Faith, as James 2:14 points out, has to be accompanied by action, with good deeds that are in line with God’s will, because faith without action is dead.

For me, we will never be able to prove the power of His word, nor will we ever experience the truth of His wonderful promises if we choose NOT to act on the faith that we received. We will remain a “bonsai" Christian, ending up as skeptics or doubting Thomases – seeing to believe rather than believing to see - theoretical rather than practical. Such is a faith that would readily crumble when periodic attacks of trials and sufferings would come.

Sister Lota never wavered in exercising her faith. Knowing that perfect love casts out fear, she was up to beat the odds. She braved being fetched, religiously, on Fridays, even if she was the only woman passenger in the car.

She just believed that the “eagle’s eyes" of the feisty religious police will be hazed with God’s all-encompassing love.

But the most significant evidence of her dauntless faith was when she spearheaded the foundation of Shekinah Fellowship, along with Sister Miriam, who was her bosom buddy. They recognized the need to shepherd many lost souls in the twin hospitals of the Armed Forces, King Faisal and King Fahad, in Khamis Mushayt.

Like a plant whose roots are deeply embedded in the fertile ground, Shekinah Fellowship, a daughter church of Khamis Mushayt International Christian Fellowship (KMICF), is thriving robustly. It is now 12 years old and counting.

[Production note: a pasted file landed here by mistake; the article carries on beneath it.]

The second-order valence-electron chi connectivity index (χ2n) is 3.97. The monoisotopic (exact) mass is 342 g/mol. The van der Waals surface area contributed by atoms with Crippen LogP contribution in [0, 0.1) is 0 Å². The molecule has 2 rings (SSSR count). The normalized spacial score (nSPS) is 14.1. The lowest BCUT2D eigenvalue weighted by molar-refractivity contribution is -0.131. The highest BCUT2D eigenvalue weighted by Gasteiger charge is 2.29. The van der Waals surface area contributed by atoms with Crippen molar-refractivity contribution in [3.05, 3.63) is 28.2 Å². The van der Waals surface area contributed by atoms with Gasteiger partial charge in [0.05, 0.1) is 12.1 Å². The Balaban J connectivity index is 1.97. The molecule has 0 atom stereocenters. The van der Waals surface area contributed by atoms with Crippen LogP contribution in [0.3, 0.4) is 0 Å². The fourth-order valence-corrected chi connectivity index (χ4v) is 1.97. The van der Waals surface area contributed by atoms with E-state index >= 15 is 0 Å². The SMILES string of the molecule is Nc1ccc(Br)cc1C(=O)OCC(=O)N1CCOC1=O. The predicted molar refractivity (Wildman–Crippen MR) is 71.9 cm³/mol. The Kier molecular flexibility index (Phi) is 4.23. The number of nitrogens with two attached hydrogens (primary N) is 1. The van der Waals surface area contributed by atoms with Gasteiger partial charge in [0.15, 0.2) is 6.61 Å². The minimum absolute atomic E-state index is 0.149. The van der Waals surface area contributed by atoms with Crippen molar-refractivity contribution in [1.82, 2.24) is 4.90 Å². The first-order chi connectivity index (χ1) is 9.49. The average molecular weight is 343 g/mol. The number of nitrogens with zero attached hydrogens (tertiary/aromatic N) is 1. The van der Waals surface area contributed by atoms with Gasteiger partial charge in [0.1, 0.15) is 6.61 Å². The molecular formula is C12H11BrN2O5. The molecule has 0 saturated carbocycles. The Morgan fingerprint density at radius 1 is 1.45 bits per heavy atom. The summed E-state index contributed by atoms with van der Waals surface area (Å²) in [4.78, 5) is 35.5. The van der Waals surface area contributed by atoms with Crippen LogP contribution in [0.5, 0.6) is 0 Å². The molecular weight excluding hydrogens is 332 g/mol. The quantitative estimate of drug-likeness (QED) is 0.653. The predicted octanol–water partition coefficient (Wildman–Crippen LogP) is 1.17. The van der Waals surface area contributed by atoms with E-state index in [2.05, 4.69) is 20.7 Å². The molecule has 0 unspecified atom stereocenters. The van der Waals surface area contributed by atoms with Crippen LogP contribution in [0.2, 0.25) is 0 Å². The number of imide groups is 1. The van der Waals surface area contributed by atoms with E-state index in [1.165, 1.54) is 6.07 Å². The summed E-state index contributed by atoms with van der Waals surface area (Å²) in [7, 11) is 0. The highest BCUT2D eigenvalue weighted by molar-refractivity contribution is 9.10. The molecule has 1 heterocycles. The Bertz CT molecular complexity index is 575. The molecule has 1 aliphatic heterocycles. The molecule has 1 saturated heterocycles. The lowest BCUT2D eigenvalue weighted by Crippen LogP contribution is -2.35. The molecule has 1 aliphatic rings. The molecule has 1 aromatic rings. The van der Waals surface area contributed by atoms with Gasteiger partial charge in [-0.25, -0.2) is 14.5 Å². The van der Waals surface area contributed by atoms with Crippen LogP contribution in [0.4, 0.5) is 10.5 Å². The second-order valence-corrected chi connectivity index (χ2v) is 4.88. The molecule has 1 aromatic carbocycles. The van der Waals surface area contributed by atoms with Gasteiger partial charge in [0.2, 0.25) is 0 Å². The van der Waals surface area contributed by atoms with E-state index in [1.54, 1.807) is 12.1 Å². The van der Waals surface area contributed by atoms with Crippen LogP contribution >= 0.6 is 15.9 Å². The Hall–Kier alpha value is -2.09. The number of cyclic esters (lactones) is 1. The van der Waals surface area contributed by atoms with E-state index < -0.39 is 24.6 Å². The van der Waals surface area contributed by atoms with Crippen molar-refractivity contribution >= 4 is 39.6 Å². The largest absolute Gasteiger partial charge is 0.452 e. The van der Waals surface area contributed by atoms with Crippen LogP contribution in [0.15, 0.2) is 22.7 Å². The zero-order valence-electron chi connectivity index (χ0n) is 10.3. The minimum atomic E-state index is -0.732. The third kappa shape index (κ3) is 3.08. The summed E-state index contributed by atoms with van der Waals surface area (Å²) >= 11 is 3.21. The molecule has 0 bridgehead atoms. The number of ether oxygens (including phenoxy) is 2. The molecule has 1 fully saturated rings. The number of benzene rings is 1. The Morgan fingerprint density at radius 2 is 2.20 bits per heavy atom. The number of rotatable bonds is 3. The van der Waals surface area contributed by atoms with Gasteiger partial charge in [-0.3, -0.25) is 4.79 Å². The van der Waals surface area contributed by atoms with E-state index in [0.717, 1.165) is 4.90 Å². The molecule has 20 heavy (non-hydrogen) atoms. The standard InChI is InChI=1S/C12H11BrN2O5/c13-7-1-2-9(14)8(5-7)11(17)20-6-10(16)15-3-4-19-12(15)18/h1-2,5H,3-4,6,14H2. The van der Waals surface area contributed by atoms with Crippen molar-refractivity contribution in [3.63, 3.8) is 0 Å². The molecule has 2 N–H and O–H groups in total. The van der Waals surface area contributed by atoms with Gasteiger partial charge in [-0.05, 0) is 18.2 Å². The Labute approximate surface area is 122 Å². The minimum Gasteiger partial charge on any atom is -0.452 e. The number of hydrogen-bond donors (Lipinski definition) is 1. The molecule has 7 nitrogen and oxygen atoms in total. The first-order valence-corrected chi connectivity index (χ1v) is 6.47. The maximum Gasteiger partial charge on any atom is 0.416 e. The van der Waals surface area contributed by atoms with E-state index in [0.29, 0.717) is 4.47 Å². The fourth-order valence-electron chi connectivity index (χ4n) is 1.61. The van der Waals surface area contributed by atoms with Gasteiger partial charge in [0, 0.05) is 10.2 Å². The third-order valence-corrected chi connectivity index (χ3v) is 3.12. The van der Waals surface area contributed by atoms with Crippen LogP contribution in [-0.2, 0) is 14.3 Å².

And oh, by the way, legions of jubilant angels must have ushered sister Lota to a grandiose banquet when she returned to her Creator in 2005. Every tear must have been wiped out from her eyes and the pain of breast cancer must have been taken away. She must have felt exhilarating joy as crowns upon crowns were cast on her as rewards. It must have been a wonderful sight to behold!

Indeed, a well-deserved heavenly accolade for one who has an intrepid faith like hers.
Fearless faith, anyone? - GMA News

Marjun Canceran

Ano ang kwento mo? Mga Kapuso, tuloy ang kwentuhan. Sana’y hindi kayo magsawa sa pagtangkilik sa ating pitak na ito. Habang may mga kababayan tayo sa abroad - pati ang kanilang mga kabiyak, anak, ina, ama o sinuman na kabahagi ng kanilang buhay - na nais magpaabot ng kanilang saloobin, mananatili po ang inyong Kwentong Kapuso.

Katulad ng dati, hindi kami magsasawa na basahin ang inyong mga kwento - maigsi man o mahaba. Kahit na ang laman nito ay naglalabas ng sama ng loob, nagbibigay ng inspirasyon, gustong magpayo, magsumbong, magpatawa o kahit nagpapalipas lang ng oras.

Kaya hihintayin namin ang inyong mga email na maaari ninyo itong ipadala sa Pinoyabroad@gmanews.tv Sa inyo mga kababayan namin saan mang dako sa mundo, kami po'y saludo sa inyo. Kaya ilabas ang iyong saloobin, ikuwento mo Kapuso!
Go to comments



We welcome healthy discussions and friendly debate! Please click Flag to alert us of a comment that may be abusive or threatening. Read our full comment policy here.
Comments Powered by Disqus